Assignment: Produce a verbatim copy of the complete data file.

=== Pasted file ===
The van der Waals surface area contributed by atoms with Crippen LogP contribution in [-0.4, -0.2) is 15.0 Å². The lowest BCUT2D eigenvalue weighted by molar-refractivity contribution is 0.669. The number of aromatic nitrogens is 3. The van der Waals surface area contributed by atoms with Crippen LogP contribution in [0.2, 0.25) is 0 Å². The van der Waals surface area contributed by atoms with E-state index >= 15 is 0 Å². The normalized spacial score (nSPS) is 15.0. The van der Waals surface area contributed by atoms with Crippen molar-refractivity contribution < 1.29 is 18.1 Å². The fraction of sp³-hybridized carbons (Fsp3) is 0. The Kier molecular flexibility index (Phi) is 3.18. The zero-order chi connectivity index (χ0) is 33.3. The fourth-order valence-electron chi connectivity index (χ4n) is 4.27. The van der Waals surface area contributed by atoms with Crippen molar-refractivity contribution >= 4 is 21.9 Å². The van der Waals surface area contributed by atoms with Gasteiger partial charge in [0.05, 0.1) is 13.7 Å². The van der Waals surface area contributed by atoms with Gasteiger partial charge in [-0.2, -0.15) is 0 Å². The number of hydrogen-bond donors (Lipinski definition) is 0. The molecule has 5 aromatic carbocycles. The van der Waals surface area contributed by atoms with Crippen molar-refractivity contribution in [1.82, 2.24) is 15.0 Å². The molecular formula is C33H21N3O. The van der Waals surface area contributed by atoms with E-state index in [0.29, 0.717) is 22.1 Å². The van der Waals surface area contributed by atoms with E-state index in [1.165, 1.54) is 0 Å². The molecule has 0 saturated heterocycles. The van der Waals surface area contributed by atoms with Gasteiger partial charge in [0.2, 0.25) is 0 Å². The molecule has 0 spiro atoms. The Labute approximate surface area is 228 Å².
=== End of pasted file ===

The van der Waals surface area contributed by atoms with Crippen LogP contribution in [-0.4, -0.2) is 15.0 Å². The lowest BCUT2D eigenvalue weighted by molar-refractivity contribution is 0.669. The number of aromatic nitrogens is 3. The van der Waals surface area contributed by atoms with Crippen LogP contribution in [0.2, 0.25) is 0 Å². The van der Waals surface area contributed by atoms with E-state index >= 15 is 0 Å². The normalized spacial score (nSPS) is 15.0. The van der Waals surface area contributed by atoms with Crippen molar-refractivity contribution < 1.29 is 18.1 Å². The fraction of sp³-hybridized carbons (Fsp3) is 0. The Kier molecular flexibility index (Phi) is 3.18. The zero-order chi connectivity index (χ0) is 33.3. The fourth-order valence-electron chi connectivity index (χ4n) is 4.27. The van der Waals surface area contributed by atoms with Crippen molar-refractivity contribution >= 4 is 21.9 Å². The van der Waals surface area contributed by atoms with Gasteiger partial charge in [0.05, 0.1) is 13.7 Å². The van der Waals surface area contributed by atoms with Gasteiger partial charge in [-0.2, -0.15) is 0 Å². The number of hydrogen-bond donors (Lipinski definition) is 0. The molecule has 5 aromatic carbocycles. The van der Waals surface area contributed by atoms with Crippen molar-refractivity contribution in [1.82, 2.24) is 15.0 Å². The molecular formula is C33H21N3O. The van der Waals surface area contributed by atoms with E-state index in [0.29, 0.717) is 22.1 Å². The van der Waals surface area contributed by atoms with E-state index in [1.165, 1.54) is 0 Å². The molecule has 0 saturated heterocycles. The van der Waals surface area contributed by atoms with Gasteiger partial charge in [0.2, 0.25) is 0 Å². The molecule has 0 spiro atoms. The Labute approximate surface area is 228 Å².